Lawyer Confident US Court Will Grant Chimps 'Personhood'

11/05/2015 11:31 AM IST | Updated 15/07/2016 8:25 AM IST
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Tanzee, a female chimpanzee at the Houston Zoo sits alone in a corner Thursday, Nov. 6, 2014, in Houston. The zoo's new exhibit will house 15 rescued chimps in a large outdoor compound with an indoor viewing area. The primates in the group are still getting acquainted with one another. (AP Photo/Pat Sullivan)

LONDON -- The lawyer, who is leading a legal fight on behalf of two chimps in a US court, has said that chimpanzees will be given special legal rights recognising them as "autonomous and self-determining" beings.

Steven Wise, president of the Nonhuman Rights Project, said that it was just "a matter of time" before chimpanzees got the status they deserved, reported The Guardian.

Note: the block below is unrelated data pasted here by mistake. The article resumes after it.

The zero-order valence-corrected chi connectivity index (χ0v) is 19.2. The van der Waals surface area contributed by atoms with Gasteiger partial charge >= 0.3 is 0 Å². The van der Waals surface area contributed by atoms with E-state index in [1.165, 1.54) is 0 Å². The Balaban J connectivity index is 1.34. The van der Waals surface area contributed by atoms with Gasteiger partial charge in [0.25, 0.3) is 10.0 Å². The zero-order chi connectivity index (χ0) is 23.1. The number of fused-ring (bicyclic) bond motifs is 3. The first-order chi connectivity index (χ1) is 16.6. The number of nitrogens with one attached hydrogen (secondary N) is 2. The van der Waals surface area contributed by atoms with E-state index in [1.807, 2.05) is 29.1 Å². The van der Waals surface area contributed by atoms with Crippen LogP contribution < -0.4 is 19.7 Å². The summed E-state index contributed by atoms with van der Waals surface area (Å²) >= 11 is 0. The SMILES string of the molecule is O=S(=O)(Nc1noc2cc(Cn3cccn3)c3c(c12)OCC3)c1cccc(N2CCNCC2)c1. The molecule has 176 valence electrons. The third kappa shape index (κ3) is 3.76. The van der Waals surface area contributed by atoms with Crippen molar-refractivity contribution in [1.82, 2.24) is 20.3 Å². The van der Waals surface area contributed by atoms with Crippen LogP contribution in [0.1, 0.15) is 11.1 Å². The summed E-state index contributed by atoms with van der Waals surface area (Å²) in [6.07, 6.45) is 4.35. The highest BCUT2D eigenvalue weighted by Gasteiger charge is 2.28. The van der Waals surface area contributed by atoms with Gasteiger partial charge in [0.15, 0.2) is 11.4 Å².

Wise is leading a high-profile case in New York to secure the release of two chimps, Hercules and Leo, held at the Stony Brook University in New York. Wise said that he believed people are finally starting to take his claim seriously that chimps are being unlawfully held in zoos and research labs, and they deserve to be granted "personhood."

Wise argued that animals are treated like "things" with no rights. He also pointed out that at one time, children, women and slaves were not considered persons either, but rather the property of men.

Wise expects his 30-year fight to be over with the US court ruling on May 27.

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